He was bluffing. By 10pm yesterday, Jason Chao shared via several online platforms a link to a page where New Macau would announce the universal suffrage unofficial results. Only after 1 am the Electoral Affairs Commission (CAEAL) started to show some results, to take the lead over the democrats’ website by 2:30am when they published online the provisional final results and the allocation of the 14 seats universally elected.
It was a slightly better performance compared to 2013, but once again commentators on live broadcasts had to resort to the democrats’ website to analyze the results and predict the conversion of votes in mandates of this unique and twisted voting system.
Notwithstanding a residual increment of the turnout (+2%) once again the “Abstention Party” was the biggest party: 43% or 130,743 registered voters decided to abstain.
Concerning the casted votes (174,872), the greatest winner of this election was the pan-democratic camp, electing five candidates combined: José Pereira Coutinho, Au Kam San, Ng Kuok Cheong, Agnes Lam and Sulu Sou, the last two being new comers to the Legislative Assembly (AL).
On the other hand, the traditional pro-Beijing forces, the lists associated with the Federation of Workers and the Kaifong, must also be seen as winners, returning to the AL with maximum force: four lawmakers elected.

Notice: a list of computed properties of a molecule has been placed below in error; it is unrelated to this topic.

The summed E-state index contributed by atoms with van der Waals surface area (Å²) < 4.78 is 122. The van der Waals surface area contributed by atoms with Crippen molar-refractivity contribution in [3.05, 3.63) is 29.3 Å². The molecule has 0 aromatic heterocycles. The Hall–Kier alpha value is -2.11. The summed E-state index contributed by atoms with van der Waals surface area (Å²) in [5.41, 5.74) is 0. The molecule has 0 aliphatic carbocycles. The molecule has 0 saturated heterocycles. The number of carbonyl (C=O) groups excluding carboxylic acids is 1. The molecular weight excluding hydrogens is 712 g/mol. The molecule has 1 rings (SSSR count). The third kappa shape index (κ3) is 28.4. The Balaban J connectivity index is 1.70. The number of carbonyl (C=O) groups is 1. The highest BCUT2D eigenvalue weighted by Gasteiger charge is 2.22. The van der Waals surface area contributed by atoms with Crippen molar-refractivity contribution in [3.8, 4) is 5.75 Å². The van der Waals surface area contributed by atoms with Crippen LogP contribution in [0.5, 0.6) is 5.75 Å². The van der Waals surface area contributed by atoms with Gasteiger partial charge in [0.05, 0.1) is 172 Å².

Mak Soi Kun was the most voted candidate, but basically kept the same record of 2013, unlike the greatest losers of Election Day: Chan Meng Kam’s sponsored lists, losing one seat, and Melinda Chan, who failed re-election.
The Hato factor, and a hate vote towards the government may have influenced the results.
Nothing will change much in the AL in the future – except for a breeze of fresh air and, possibly, a richer debate – while this cladded system persists and the government continues to disrespect the Basic Law provision that clearly postulates – in letter and spirit – a democratic AL.
As everything in life, if we don’t exercise we decay. Is that the idea? More and more, it seems so.